The spot that I marked with crossed swords is where I put all of my rogues/other melee. In 25 man, obviously one sector will need 4 people. Load up that spot with melee that can mitigate damage/self-heal.

Note: When Wind Blast is casting, Al’akir cannot cast his lightning AOE. Use that to your advantage to get through a Squall Line quickly, but don’t linger! You’ll kill some raiders!

Healing Tips

Heal quickly. Use your quick, inefficient heals to top people up as soon as possible!

1. You’re going to be running around (and flying) a lot, you might not get a chance to heal them if you wait.

2. That group’s healer might not be able to heal so cross-heal and overheal if necessary

3. You get tons of regen time in this phase because of (1), don’t worry about your mana, the goal of the phase is to survive.

Phase 2, Stormlings, Feedback

Ranged DPS on the adds, melee DPS on Al’akir full time.

DPS the first Stormling to 50%, hold it until there are 3 Stormlings active, and then start killing them one at a time (we have our tank mark the kill target). This will allow you to keep the Feedback stack rolling and climbing. It will become more difficult to keep the stack as the adds will spawn as the debuff gets closer to finishing.

If you are quick, and wait at the proper times (kill the adds just before Feedback goes away), you can get crazy dps numbers. Our highest stack was 12!

Hit Herolust Warp at 7 or 8 stacks. If you can get the stack above 10 I recommend all dps switching to Al’akir and burning until Feedback goes away, then restart the stacking (you’ll be out of Phase 2 at this point).

Phase 3…go down…go down…go down…go down…

Start at the top. When you enter Phase 3 immediately fly as high as you can go. Stare the boss in the face and give him the finger.

Mark one player and go down after each cloud appears. After Wind Blast be sure to fly under the clouds if a new one has spawned. If you go below the marked person or bad things will happen. Don’t wait for a call! If you wait for the call on vent, you’re already too late. Look at your character from the side so you can see the clouds (they are faint if viewed from above).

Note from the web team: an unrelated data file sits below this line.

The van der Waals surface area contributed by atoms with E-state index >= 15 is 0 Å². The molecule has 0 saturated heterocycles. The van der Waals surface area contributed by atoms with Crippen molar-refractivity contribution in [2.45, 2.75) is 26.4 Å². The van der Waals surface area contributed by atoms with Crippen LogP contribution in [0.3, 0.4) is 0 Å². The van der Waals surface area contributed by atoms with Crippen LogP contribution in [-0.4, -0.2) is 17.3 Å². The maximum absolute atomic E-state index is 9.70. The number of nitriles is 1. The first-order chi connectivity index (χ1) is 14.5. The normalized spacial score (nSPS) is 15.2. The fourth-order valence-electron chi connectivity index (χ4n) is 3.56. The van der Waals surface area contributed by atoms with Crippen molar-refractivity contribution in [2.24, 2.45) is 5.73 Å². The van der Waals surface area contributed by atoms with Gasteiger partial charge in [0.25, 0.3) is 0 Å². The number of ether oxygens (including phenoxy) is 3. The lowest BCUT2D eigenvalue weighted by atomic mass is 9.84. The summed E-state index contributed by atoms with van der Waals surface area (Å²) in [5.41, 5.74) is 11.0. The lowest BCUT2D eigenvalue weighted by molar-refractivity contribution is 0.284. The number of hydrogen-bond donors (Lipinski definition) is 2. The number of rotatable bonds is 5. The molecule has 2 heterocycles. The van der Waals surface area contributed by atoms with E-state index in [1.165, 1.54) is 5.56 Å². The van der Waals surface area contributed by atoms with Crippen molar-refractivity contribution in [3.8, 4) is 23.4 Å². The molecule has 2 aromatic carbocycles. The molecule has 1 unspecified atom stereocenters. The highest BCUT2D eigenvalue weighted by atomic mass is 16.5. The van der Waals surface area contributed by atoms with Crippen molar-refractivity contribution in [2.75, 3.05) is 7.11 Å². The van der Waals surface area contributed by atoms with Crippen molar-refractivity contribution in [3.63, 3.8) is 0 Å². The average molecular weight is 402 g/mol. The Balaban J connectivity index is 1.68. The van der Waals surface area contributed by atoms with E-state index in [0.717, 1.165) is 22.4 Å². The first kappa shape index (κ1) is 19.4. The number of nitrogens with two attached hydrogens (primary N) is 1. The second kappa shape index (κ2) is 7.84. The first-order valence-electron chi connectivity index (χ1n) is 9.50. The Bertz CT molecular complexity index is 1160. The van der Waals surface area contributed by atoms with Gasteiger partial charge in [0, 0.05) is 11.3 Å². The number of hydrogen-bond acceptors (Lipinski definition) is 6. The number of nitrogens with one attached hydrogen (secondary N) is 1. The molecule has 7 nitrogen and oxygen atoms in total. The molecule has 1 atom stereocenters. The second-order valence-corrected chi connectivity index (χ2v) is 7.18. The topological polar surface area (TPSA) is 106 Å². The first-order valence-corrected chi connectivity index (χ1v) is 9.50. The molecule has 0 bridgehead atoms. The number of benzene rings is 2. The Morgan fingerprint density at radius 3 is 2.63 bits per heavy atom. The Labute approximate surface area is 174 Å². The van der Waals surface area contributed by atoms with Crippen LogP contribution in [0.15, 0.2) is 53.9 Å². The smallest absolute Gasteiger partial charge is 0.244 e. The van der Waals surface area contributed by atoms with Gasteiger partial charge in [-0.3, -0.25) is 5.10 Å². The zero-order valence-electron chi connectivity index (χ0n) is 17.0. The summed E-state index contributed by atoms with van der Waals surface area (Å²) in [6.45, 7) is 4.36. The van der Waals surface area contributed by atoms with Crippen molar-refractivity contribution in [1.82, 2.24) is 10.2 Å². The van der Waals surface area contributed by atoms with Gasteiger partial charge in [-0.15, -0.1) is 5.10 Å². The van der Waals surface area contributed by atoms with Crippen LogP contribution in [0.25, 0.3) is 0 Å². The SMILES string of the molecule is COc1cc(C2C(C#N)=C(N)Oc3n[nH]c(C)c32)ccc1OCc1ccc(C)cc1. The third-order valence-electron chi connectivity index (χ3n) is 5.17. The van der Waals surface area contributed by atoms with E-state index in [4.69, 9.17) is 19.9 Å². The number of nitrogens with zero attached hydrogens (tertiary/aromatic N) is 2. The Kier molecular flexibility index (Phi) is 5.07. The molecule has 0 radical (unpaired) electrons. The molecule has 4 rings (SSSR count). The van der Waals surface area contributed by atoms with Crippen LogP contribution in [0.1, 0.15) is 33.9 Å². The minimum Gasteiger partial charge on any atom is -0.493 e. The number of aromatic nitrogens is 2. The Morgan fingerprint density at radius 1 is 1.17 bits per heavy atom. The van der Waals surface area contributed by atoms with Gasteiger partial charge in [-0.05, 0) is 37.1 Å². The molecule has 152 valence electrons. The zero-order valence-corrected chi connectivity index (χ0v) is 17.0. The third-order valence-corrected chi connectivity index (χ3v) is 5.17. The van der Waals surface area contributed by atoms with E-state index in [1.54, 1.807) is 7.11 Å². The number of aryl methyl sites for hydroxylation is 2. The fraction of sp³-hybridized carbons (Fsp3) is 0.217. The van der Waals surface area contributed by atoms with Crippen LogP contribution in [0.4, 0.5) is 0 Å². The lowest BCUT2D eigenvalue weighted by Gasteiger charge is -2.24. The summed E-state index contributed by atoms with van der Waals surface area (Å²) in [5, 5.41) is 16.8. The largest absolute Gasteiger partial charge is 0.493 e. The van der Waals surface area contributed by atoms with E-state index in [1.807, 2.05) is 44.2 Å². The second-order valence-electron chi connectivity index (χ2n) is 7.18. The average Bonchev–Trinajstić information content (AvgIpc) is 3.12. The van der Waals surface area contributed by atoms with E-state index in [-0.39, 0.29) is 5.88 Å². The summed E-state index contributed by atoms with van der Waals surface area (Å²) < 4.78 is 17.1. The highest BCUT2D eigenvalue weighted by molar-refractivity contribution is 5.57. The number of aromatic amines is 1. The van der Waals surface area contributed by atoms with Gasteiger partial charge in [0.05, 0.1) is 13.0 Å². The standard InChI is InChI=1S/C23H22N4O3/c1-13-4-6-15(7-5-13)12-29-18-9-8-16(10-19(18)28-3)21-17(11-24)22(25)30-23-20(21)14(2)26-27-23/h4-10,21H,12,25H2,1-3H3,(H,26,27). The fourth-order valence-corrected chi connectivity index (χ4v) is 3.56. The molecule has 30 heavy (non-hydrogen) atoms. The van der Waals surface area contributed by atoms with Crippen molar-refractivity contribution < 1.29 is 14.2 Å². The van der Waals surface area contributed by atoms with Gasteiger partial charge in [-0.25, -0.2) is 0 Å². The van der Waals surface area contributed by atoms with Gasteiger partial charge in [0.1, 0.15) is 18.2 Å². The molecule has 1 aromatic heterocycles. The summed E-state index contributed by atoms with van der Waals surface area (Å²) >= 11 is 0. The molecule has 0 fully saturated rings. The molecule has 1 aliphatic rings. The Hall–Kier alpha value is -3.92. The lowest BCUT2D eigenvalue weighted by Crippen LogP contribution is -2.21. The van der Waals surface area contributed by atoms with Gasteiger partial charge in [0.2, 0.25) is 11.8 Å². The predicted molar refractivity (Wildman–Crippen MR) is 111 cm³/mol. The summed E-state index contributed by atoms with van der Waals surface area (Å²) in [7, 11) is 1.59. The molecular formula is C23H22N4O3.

Lightning rods: strafe to side to avoid killing everyone. You learned this lesson on Ascendant Council, just don’t go out of healing range.


This is by no means a full fledged strategy as I’ve left several mechanics out, but this should clarify some of the more difficult parts of this encounter. Use one or use them all, but don’t skip this boss. Get it out of the way. Collect Maelstrom Crystals, get people confident in the fight. You’re going to have to kill it eventually, might as well do it now.

Cataclysm’s Fantastic Four

1 February, 2011

Don’t think. FEEL. It’s like a finger-pointing at the moon. Do not concentrate on the finger or you will miss all of the heavenly glory! — Bruce Lee

With a day off to literally do nothing in-game, I had a little bit of time to reflect on normal mode Tier 11. We still have plenty of farming time on it to go as we progress through heroic mode Tier 11, but we’re done with it.

There have been a lot of Negative Neds and Nancys out there hating on Wow 4.0, but I want to put a different spin on it.

In these past four weeks, there has been a lot of time to explore the newness of Cataclysm and settle into the 4th era of WarCraft. With so much content, some might find it hard to pick out the best parts of the expansion just one month in, but I’m selfish and 99% right, 100% of the time, so let’s have at it!

Let’s see how random we can mark these points

1. Guild Leveling/Perks/Reputation/Achievements

I’m doing this one first because I want to state up front how wrong I was about this feature  (I said 99% right, don’t judge me). Before Cataclysm, guilds were simply an angle-bracketed Ominous Latin Name or Abstract Noun. The only significant source of togetherness was a cropped screenshot after a boss-kill with that same guild name on it.

Now with guild leveling and reputation, all the players in the guild (from officer to friends & family) can contribute to the progression of the guild. Raiders in the guild contribute inside of the instance, but the quests, dungeons, and battlegrounds that the more casual members complete also contribute to the guild experience pool.

Giving a tangible goal to everyone in a guild grants ownership of that goal to every member. The guild rewards are insignificant in the grand scheme of things. Most of them are just another pet or mount, but there are others that everyone can benefit from. Gold from looting put into the bank which can then be used for repairs (we have guild repairs turned on for everyone, all the time).

Remote access to the guild bank, experience and reputation boosts, and honor bonuses. If you contribute something, anything, you will reap the rewards.It encourages folks to stick with a guild and build it into something meaningful. The bonuses to reputation/experience given to guild instance groups help build camaraderie through cooperation.

As a friends and family member or retired raider, the fact that guild status was previously only tied to raid progression had you feeling like a passenger. Now you can give something as well, and that can only mean good things.